Research by archaeologists over the past 30 years confirms the location, the influence, and complexities of societies like Coosa encountered by the Spaniards. The physical evidence also confirms what Worth found in the archives: the native people were decimated by plague diseases and warfare with Europeans. Perhaps as much as 90 percent of the native populations disappeared between 1540 and 1600. This means that by 1700 the tribes we know as the Creeks and Cherokees were only ghostly remnants of the large societies from which they descended.
Attempts at Colonization
Beginning in 1560 with the Tristan de Luna expedition, the Spanish also made serious attempts at colonizing this land we now call Georgia. Luna landed in Pensacola Bay with 1,500 Mexican soldiers, farmers, artisans, blacksmiths, and priests with the goal of establishing a large permanent colony in northwest Georgia in the same Coosawattee Valley of the powerful Coosa chiefdom that de Soto visited in 1540. Some members of Luna's group were Native Americans kidnapped by de Soto who had traveled to Mexico with the remnants of his party, living there for 20 years before returning as interpreters and guides for the Luna expedition.
While Luna was well-equipped, most of his 15 ships were destroyed by a hurricane before their supplies could be unloaded, leaving the colonists fighting for survival. A small contingent of 140 soldiers and two Dominican friars from the expedition made it all the way to the Coosa capital and stayed for several months, sending food provided by the Coosa people more than 200 miles downriver on crude rafts to the rest of the starving group.
If not for the hurricane, a good portion of Georgia and the southeast may have been a prosperous colony and outpost of Spain. Instead, the entire Luna venture was abandoned, and the survivors made their way back to Mexico in 1561.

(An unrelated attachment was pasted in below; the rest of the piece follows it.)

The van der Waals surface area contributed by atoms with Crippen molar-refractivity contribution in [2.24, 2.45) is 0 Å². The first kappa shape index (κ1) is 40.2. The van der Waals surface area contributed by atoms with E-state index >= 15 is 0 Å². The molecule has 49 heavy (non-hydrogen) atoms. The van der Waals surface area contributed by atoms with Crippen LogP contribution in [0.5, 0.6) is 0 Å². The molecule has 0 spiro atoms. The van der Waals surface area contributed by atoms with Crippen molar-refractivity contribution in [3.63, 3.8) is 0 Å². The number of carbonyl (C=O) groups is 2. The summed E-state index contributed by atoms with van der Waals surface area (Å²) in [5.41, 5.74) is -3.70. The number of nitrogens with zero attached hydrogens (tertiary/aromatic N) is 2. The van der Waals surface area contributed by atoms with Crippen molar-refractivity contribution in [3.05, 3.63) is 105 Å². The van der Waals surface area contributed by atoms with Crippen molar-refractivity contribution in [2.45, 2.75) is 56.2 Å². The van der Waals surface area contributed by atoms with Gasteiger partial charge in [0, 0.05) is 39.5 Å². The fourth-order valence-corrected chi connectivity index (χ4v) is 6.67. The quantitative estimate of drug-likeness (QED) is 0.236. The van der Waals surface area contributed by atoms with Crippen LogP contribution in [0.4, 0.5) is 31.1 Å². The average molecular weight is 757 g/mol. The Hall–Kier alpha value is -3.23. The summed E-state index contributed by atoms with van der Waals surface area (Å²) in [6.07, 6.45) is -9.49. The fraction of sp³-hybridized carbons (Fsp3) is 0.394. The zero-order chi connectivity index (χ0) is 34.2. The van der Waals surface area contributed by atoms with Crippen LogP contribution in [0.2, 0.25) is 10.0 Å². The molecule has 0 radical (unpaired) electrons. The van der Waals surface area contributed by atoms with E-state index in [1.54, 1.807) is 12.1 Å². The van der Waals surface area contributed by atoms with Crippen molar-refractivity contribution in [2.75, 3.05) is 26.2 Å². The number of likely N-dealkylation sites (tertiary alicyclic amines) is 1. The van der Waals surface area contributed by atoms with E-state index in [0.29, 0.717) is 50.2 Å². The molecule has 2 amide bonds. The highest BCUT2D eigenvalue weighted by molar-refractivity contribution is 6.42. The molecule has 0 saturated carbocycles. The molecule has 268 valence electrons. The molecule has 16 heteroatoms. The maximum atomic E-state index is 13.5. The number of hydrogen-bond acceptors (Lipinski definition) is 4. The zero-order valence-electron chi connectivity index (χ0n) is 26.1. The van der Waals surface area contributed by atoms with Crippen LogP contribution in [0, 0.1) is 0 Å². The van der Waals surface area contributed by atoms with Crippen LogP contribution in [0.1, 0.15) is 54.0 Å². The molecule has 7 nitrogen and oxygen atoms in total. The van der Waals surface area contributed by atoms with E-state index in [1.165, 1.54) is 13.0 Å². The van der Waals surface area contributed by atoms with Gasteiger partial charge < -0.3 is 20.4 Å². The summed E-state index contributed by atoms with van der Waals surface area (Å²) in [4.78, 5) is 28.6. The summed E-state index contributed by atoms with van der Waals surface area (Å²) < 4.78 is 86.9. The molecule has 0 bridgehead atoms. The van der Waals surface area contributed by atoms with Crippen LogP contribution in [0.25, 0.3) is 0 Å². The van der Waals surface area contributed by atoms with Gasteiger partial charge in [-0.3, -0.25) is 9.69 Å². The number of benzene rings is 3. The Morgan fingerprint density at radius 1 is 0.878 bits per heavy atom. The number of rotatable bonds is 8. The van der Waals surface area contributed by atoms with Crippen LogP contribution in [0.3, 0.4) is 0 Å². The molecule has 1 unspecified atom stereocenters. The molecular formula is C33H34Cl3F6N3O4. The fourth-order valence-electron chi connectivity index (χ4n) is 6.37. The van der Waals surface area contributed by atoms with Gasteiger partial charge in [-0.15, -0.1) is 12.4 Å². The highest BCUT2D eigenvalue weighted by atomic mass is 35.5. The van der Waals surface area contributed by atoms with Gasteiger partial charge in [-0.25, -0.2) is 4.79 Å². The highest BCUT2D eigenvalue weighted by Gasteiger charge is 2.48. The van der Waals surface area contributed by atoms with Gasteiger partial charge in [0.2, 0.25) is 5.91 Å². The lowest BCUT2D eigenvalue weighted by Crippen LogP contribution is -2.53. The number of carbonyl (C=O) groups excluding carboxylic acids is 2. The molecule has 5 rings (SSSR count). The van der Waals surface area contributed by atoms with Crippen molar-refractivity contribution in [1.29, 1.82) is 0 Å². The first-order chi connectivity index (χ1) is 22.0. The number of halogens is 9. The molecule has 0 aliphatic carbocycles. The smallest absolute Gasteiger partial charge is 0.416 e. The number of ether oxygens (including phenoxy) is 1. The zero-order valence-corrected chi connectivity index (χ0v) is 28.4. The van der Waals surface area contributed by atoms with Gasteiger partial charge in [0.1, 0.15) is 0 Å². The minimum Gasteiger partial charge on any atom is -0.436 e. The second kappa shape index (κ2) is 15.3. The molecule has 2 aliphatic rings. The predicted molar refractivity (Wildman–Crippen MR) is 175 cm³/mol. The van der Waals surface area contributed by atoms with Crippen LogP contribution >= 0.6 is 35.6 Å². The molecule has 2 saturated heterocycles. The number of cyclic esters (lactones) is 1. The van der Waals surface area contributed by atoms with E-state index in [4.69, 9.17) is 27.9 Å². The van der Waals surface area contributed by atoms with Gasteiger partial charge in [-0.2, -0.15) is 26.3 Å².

Efforts to convert the Indian populations to Christianity began in earnest in the late 1500s and continued for most of the 17th century as the Dominican, Jesuit, and Franciscan orders founded more than 20 Catholic missions on Georgia's barrier islands and within 50 miles of the coast. Because of a combination of uprisings and pirate raids, these missions were completely abandoned by 1684.
The details of Georgia's connection to Spain keep rising to the surface as ethnographers, archaeologists, and historians continue to scour the soils of the state and document repositories in Seville, Havana, and Mexico City. Now no one believes "there's nothing new" to be discovered about Georgia's past.
—James Langford, a native of Calhoun, Georgia, serves as state director of the Trust for Public Land. He is the author and co-author of several publications on the prehistory of northwest Georgia, and the founder of the Coosawattee Foundation, a nonprofit organization that focuses on preserving archaeological sites and educating the public about past cultures.